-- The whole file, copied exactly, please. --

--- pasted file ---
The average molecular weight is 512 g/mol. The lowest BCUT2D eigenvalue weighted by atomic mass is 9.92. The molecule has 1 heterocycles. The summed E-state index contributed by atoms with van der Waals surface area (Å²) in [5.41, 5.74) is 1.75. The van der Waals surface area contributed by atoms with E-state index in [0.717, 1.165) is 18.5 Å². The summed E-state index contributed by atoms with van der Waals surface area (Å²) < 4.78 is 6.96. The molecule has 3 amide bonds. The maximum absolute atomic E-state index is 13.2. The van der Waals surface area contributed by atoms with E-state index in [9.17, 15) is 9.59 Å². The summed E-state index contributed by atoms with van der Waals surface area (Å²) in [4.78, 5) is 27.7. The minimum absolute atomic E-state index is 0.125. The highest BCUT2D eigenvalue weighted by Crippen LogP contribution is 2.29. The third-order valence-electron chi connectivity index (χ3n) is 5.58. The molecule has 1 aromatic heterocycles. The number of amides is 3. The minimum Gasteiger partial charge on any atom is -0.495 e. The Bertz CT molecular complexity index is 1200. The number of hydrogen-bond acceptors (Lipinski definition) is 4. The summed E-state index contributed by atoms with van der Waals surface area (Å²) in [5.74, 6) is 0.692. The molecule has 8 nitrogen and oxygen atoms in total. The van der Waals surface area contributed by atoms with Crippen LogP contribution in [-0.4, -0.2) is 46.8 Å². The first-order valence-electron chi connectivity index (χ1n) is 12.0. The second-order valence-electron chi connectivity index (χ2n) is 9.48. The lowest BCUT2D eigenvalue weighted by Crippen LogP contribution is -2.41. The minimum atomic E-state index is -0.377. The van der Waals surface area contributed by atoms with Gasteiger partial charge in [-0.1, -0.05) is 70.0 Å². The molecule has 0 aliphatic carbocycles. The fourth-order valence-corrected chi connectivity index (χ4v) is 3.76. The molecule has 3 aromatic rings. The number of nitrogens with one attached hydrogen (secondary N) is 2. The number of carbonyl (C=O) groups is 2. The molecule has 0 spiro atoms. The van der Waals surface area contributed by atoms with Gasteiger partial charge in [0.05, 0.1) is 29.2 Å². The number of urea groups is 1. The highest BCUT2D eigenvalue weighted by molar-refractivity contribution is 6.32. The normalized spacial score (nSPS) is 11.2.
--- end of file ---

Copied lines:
The average molecular weight is 512 g/mol. The lowest BCUT2D eigenvalue weighted by atomic mass is 9.92. The molecule has 1 heterocycles. The summed E-state index contributed by atoms with van der Waals surface area (Å²) in [5.41, 5.74) is 1.75. The van der Waals surface area contributed by atoms with E-state index in [0.717, 1.165) is 18.5 Å². The summed E-state index contributed by atoms with van der Waals surface area (Å²) < 4.78 is 6.96. The molecule has 3 amide bonds. The maximum absolute atomic E-state index is 13.2. The van der Waals surface area contributed by atoms with E-state index in [9.17, 15) is 9.59 Å². The summed E-state index contributed by atoms with van der Waals surface area (Å²) in [4.78, 5) is 27.7. The minimum absolute atomic E-state index is 0.125. The highest BCUT2D eigenvalue weighted by Crippen LogP contribution is 2.29. The third-order valence-electron chi connectivity index (χ3n) is 5.58. The molecule has 1 aromatic heterocycles. The number of amides is 3. The minimum Gasteiger partial charge on any atom is -0.495 e. The Bertz CT molecular complexity index is 1200. The number of hydrogen-bond acceptors (Lipinski definition) is 4. The summed E-state index contributed by atoms with van der Waals surface area (Å²) in [5.74, 6) is 0.692. The molecule has 8 nitrogen and oxygen atoms in total. The van der Waals surface area contributed by atoms with Crippen LogP contribution in [-0.4, -0.2) is 46.8 Å². The first-order valence-electron chi connectivity index (χ1n) is 12.0. The second-order valence-electron chi connectivity index (χ2n) is 9.48. The lowest BCUT2D eigenvalue weighted by Crippen LogP contribution is -2.41. The minimum atomic E-state index is -0.377. The van der Waals surface area contributed by atoms with Gasteiger partial charge in [-0.1, -0.05) is 70.0 Å². The molecule has 0 aliphatic carbocycles. The fourth-order valence-corrected chi connectivity index (χ4v) is 3.76. The molecule has 3 aromatic rings. The number of nitrogens with one attached hydrogen (secondary N) is 2. The number of carbonyl (C=O) groups is 2. The molecule has 0 spiro atoms. The van der Waals surface area contributed by atoms with Gasteiger partial charge in [0.05, 0.1) is 29.2 Å². The number of urea groups is 1. The highest BCUT2D eigenvalue weighted by molar-refractivity contribution is 6.32. The normalized spacial score (nSPS) is 11.2.